Tuesday, January 18, 2011

Mystical Revelations concerning Hamlet and life in Cambridgeshire

So apropos of my last post, I really should be working on this play with a view to getting it into the Verity Bargate in March. I just have these small issues like marriage, parenting and employment to deal with. Ha ha ha ha ha. And i am trying to finish Anna Karenina, a book I always wanted to read and the subject of book club on Thursday night - two reading night's time. Luckily, work is neither busy nor demanding. Oh, no, sorry, work IS busy and demanding.

But I have been in touch with some people from Skadden recently. Fucking Skadden. And people think Mormonism is a dangerous cult. And an ex-Skadden survivor said I should mention something my son said to me the other day. We were talking about this book where a child nearly dies and his pastor father interprets what the child reports about the afterlife. Jesus has blue eyes, is one of the spoilers the kid blurts out. Actually, the heaven this kid described sucks, no place I would want to go, seriously harps and shit. (There were some cool things about Seraphim and Cherubim and Angels to be fair.) So I described this book to Owain and he listened and then patiently and confidently explained to me that God wasn't black or white or male or female or young or old or blue eyed or brown eyed. He is bigger than all that stuff.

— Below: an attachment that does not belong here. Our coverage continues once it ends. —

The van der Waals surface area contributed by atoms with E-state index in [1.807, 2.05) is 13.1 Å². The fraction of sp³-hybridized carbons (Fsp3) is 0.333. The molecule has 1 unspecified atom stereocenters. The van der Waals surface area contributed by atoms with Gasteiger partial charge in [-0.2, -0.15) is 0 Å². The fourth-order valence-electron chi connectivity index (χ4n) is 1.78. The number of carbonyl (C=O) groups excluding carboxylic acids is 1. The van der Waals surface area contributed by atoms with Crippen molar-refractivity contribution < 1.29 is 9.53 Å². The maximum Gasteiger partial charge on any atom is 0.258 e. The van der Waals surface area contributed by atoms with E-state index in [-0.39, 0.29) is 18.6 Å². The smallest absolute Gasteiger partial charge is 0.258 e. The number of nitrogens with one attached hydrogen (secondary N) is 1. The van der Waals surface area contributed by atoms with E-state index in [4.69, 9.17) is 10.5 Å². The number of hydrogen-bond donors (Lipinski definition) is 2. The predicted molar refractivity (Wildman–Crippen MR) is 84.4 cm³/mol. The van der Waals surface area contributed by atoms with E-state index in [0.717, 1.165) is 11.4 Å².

And I was startled by the clarity of his answer so I asked who he learned that from and he said he learned it from me. Which was a relief, because I must be doing something right (Cue Julie Andrews in Sound of Music: I must have done something good.)

That's not even the most interesting thing Owain has said to me by a longshot. I always use my friend Teresa's Spanish saying at our house when I am pressed into service as a human search engine to run around the house to find socks and pom bears and Blackberries: Look with your eyes and not with your mouth.

So I told him to look with his eyes and not with his mouth for a ball he needed to retrieve one summer's night when he had been playing in his pyjamas with us and Liberty in the grass. And he said, "You know,"
And then he giggled.

"You know, the baby animals tell me (a vividly imagined retinue of miniature animals who are invisible and follow him around sometimes) that I should look with my HEART and not with my EYES. Because when you look with your heart, you see that everyone is the same, so everything is really confusing and funny. REALLY funny." And then he laughed.

That is my favorite one. He did not get the information from me. I am excited that at the heart of the truth of the universe there's some funny slapstick going on. This segueways nicely into Hamlet, which I saw at the National about ten days ago, what was dubbed the funny Hamlet. And Rory Kinnear finds a lot of jokes in that script and Rosencrantz and Guildenstern and Hamlet have some great site gags going themselves.